Be warned before you watch it: Jonathan Demme's flick is the most claustrophobic one I've seen since "Margot at the Wedding," but - on screen, at least - I like my family life served up with a big helping of dysfunction, so they both just worked for me. I was really hoping Anne Hathaway would win the Oscar for this, because she really is as good as all the hype would have you believe as the unwelcome guest at her sister Rachel's wedding. My parents were surprised by this one because they heard a "Fresh Air" interview with Demme in which he called it a "romantic comedy." It's far from that, but you won't get very many flicks that take a more perceptive look at the family dynamic, and Rosemarie DeWitt (Don Draper's hippie mistress on the first season of "Mad Men") is every bit as good as Hathaway as the titular Rachel.

"Happy-Go-Lucky"
I'm not sure I was supposed to find Sally Hawkins' Poppy easily the most annoying lead character of 2008, but it's one of the biggest strengths of Mike Leigh's flick that I was still rooting for her from the start. Hawkins' Poppy is indeed so cheerful that you might want to throttle her, but it will certainly make you think when she encounters someone who might just be ready to act on that understandable impulse in combustible driving instructor Scott, in an unforgettable turn by Eddie Marsan. Like most of Leigh's movies its just an enjoyable little snapshot of working life, with the bonus this time that it just might make you think a little about how you look at the world around you (hokey I know, but true.)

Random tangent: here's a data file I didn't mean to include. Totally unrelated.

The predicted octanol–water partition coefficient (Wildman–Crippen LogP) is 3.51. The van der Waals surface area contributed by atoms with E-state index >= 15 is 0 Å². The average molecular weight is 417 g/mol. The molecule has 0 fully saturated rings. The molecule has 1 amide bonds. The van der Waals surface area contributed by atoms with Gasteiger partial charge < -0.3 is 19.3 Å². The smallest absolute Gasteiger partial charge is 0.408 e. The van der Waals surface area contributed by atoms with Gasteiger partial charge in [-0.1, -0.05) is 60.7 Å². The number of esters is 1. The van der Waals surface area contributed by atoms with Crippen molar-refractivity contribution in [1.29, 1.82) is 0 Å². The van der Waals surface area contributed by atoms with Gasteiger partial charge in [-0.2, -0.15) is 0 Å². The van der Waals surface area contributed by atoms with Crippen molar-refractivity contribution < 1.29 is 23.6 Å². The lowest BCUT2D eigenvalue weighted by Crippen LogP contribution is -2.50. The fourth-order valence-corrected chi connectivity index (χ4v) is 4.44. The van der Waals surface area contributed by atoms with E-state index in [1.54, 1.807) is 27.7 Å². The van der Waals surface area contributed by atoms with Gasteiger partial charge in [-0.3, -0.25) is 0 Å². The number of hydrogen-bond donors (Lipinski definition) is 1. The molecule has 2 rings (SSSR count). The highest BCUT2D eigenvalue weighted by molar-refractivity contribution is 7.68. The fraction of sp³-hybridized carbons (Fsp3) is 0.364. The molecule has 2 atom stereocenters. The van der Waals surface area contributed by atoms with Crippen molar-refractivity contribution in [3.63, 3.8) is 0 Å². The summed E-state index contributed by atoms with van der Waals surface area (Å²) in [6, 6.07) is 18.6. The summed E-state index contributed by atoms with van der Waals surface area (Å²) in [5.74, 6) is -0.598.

So, there you have it. If you rent any of these, I certainly hope you like them as much as I did. Peace out.

6 comments:

Mercurie said...

For me the big DVD release today is Disney's Pinocchio's Platinum Edition...at last! For a while my best friend and I were worried Disney would bury the classic movie forever in their vault...

Reel Fanatic said...

That is indeed a great one ... I missed it because it's so hard to keep track of all of Disney's releases!

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Chalupa said...

I just watched Let the Right One In. It was awesome. Loved the ending. I liked how the vampire elements were applied and dealt with. This seemed very believable.